Debt Settlement & Debt Consolidation in Kansas
Kansas Debt Settlement and Debt Consolidation Laws
There may be help available for those Kansas residents struggling with unsecured debts if you qualify. A good option for debt relief is a credit counseling company. You can search for one here.
At the very least, allow us to provide you with the information that will help you learn about the best debt relief options in your state.
Credit card debt settlement is a way to reduce your debts with the creditor or collection agency to only pay back a fraction of the original amount owed. This method works because you pay less yet the creditor still recovers some of their loss.
However, you may not have to even apply for credit card debt settlement if the statute of limitations is up in your state and the debt no longer appears on your credit report. Legally, credit companies must recover the debt in a period of time specified by the state or the debt is no longer recoverable after this time period. Read on to find out if the statute of limitations is up for you.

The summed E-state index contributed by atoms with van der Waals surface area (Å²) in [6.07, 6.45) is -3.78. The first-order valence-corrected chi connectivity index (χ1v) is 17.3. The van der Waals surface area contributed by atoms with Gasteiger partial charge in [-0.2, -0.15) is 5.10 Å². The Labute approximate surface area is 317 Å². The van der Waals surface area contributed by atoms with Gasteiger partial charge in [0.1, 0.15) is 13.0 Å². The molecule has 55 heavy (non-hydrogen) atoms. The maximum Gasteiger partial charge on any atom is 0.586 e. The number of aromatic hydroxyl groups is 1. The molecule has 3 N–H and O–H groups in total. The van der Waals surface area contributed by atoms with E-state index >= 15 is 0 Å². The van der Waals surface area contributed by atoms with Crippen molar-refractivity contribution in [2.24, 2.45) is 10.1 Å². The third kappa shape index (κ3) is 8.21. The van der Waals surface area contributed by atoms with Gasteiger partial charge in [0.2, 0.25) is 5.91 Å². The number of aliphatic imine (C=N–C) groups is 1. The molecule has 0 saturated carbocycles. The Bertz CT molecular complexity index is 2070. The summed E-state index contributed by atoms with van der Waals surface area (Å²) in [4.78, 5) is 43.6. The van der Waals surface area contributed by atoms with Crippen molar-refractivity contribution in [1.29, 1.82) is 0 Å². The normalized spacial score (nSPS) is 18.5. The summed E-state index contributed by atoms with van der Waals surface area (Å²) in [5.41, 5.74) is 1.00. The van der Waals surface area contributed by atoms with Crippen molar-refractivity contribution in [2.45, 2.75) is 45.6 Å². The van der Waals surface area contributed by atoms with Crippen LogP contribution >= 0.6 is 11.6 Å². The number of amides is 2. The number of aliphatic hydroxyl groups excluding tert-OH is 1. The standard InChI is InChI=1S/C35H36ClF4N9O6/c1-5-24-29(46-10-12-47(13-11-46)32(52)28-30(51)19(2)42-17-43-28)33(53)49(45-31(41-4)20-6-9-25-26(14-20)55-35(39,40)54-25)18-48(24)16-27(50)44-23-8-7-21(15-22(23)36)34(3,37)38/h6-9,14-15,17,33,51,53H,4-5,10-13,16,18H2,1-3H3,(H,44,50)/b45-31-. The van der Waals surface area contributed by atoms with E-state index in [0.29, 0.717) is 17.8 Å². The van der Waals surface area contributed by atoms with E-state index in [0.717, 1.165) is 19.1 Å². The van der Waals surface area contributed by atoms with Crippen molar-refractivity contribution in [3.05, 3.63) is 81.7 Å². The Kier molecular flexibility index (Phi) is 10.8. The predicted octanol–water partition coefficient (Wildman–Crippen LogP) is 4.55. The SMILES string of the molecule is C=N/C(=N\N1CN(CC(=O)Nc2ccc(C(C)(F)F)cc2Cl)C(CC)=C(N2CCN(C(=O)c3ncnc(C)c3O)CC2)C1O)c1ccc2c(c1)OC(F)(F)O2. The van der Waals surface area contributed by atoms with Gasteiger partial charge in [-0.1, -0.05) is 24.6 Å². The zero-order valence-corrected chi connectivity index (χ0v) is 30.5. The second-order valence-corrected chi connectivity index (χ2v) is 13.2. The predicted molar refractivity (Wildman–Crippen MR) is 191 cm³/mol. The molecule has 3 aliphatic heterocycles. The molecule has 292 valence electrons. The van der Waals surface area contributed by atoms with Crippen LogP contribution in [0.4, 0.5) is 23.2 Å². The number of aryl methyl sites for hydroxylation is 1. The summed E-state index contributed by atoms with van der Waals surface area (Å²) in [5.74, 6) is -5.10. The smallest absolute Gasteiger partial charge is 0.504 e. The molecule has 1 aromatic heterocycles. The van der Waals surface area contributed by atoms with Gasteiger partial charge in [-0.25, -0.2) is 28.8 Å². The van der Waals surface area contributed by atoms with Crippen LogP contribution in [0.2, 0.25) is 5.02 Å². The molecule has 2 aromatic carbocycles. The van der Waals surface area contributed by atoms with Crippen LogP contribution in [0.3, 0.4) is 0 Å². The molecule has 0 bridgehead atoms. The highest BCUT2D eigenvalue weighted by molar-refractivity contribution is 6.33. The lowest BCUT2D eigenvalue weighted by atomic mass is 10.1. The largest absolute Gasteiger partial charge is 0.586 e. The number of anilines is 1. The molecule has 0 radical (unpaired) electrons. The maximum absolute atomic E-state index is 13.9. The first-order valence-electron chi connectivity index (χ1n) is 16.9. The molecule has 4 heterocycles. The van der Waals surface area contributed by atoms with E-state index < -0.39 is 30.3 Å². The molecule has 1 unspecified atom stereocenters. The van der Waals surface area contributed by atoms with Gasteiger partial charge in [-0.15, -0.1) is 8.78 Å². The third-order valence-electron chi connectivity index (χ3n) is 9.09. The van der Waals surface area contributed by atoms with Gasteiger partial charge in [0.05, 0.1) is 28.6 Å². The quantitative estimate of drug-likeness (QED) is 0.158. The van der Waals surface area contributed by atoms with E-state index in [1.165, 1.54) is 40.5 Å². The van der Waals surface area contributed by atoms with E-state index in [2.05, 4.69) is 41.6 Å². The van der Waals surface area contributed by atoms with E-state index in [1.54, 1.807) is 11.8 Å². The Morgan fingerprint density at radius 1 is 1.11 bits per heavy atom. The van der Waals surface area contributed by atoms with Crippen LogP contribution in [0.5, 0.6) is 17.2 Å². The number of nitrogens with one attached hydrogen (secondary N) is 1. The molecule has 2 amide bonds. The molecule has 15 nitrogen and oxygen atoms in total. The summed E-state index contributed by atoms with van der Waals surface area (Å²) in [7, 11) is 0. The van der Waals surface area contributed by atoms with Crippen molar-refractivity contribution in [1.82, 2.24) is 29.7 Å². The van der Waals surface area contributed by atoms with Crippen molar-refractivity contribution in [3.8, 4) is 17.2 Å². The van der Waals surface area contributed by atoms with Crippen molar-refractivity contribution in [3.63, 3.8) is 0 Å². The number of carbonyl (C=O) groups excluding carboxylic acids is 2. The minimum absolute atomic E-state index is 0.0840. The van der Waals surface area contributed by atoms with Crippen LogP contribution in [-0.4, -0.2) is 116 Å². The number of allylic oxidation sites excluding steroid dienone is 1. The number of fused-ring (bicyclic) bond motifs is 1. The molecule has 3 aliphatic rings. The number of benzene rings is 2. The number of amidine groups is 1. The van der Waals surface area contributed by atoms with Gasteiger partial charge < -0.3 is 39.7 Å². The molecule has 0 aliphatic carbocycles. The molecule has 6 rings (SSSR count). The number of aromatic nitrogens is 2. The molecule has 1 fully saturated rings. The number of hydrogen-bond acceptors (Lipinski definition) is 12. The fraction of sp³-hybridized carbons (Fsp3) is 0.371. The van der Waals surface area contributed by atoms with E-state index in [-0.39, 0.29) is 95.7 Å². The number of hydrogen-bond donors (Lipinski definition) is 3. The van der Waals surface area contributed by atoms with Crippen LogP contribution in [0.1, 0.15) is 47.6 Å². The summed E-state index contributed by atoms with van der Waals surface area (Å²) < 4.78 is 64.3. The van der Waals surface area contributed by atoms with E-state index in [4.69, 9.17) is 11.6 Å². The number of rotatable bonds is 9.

(This is intended to be a helpful and informational debt resource for Kansas consumers and does not constitute legal advice.)
Kansas follows the set of laws dealing with collection agencies (and law firms that collect debts) that are collectively known as the Fair Debt Collection Practices Act (FDCPA).
Debt collector cannot send mail or telephone debtor at work unless a good-faith effort has been made to contact debtor at home and that effort has failed.
Maximum Interest Rate a Collection Agency Can Charge in Kansas: 6%
Kansas Wage Protection: 100% protection for 60 days
Statute of Limitations
A statute of limitations is a law that sets forth the maximum period of time, after certain events, that legal proceedings based on those events may be initiated. For debt, the statutes of limitation apply to the maximum period of time after a consumer has become delinquent on their payments. The key point to remember is that you are considered delinquent not from the date of your last payment, but rather the day after you have gone past due. In other words, if you made your last payment on 3/3/03 and your next payment was due the same day of the next month, the statute of limitations on the debt would not start running until 4/4/04. The statutes of limitations vary from state to state and depend on the type of debt and where the original transaction took place (i.e. if you took the loan out in Texas but live in Kansas, the applicable statutes of limitations would be Texas’).
Oral Agreements: 3 years
Written Contracts: 6 years
Promissory Notes: 5 years
Open Accounts (credit cards): 3 years